For most software applications, such as ERP (Enterprise Resource Planning), compliance is the main driver for companies to implement a software asset management (SAM) program. The risk of software audits and steep penalties are just too great to ignore and remain complacent.
For engineering and other technical software applications, however, the use of license managers has greatly reduced the risks of using more licenses than the company is entitled to use. License managers already set the limits on how many licenses can be checked out at any given time. And if the licenses are maxed out, the license manager simply denies the requests for more license checkouts.
However, as software vendors introduced many different types of licensing methods over the years, what used to be a straightforward way of controlling software licenses has become quite complicated. And compliance issues within the realm of engineering software management has taken different forms than that in SAM.
Many companies that use engineering and other technical applications are global organizations with offices in several continents. And since license servers can be remotely accessed from anywhere in the world, it would make sense for large global organizations to share expensive resources such as engineering software licenses.
Software vendors, however, often adjust their prices depending on specific regions. For instance, they may put a higher price tag in EMEA than in APAC. And so, vendors often set limits on the locations where the software licenses can be used. Moreover, local concurrent licenses are often much cheaper than global concurrent licenses. And there may be steep penalties for companies that try to share local licenses to global locations.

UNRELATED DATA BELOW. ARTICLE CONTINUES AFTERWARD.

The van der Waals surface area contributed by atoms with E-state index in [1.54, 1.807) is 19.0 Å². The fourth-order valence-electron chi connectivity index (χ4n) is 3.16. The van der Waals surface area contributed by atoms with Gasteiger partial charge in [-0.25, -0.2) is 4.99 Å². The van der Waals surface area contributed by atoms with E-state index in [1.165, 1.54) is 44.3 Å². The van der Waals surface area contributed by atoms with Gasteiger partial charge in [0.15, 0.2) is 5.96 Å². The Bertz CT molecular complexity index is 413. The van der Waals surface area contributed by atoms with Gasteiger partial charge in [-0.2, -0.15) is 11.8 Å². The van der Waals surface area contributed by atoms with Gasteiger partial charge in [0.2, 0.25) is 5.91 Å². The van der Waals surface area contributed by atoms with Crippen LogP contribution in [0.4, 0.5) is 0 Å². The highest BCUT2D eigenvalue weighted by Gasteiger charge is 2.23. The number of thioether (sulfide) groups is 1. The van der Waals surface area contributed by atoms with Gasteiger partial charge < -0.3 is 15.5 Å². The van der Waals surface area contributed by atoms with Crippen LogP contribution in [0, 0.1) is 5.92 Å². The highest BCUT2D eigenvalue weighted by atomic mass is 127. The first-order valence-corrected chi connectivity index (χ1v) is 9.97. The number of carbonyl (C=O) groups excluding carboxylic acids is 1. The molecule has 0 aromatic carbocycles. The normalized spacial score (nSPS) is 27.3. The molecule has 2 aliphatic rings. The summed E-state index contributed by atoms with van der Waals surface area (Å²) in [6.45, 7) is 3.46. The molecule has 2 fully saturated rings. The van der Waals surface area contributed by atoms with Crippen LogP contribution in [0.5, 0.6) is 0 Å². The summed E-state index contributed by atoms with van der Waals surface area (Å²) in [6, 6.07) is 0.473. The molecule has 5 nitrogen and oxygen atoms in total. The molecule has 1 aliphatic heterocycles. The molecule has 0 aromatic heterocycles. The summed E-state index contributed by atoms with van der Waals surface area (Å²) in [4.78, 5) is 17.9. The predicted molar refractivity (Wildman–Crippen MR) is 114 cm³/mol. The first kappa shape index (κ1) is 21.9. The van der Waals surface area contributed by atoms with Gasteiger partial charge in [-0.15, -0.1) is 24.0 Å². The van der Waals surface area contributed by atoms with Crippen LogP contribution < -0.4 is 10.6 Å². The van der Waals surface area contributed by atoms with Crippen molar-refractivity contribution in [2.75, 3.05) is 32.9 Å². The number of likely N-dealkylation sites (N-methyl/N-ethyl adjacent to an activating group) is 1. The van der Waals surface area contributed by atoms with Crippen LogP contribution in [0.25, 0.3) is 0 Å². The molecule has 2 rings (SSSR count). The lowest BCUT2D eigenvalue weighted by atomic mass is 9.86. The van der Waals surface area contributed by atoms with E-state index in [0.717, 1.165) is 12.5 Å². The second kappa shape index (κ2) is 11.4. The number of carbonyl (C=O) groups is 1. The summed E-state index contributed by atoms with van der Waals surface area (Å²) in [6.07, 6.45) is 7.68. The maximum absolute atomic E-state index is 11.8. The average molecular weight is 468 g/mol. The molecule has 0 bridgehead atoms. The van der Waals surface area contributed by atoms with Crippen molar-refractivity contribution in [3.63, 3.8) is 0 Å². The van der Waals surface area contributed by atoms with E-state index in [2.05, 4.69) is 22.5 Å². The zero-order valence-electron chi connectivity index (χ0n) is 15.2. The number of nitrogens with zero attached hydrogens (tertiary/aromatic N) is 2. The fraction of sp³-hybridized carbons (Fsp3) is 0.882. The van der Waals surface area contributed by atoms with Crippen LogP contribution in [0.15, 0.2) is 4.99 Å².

Named user licenses often allow software to be installed and used on a specified maximum number of devices/machines. Thus, some users may be tempted to share their licenses with others regardless of whether the software agreement allows it or not.
Different licenses are often set to expire at different dates. And sometimes, users can still checkout the licenses even if those licenses are already past the renewal date. Not all vendors are diligent in reminding their customers of these renewal dates, either, but they could still apply penalties for licenses used past the expiration if it is stipulated in the agreement.
These are just some of the ways that companies can be found non-compliant based on stipulations on their software license agreement with the vendors. Software agreements contain strict terms of usage rights and limitations for each type of license. And since companies often have several software agreements with various vendors, it can be quite difficult to manually track the compliance on the entitlements and limitations set for each agreement.
A tool that has a Usage Rights Catalog based on the entitlements stipulated in the vendor agreements can help in tracking compliance. A dashboard that monitors licenses in real time, which also indicates when specific licenses are about to expire, would also be very helpful in keeping the organization compliant to the vendor agreements. And so would email alerts on license expirations and other significant events.
Open iT® LicenseAnalyzer2020™ includes these features and more! Learn more about LicenseAnalyzer2020 and how Open iT can guide you through your engineering software management and optimization journey.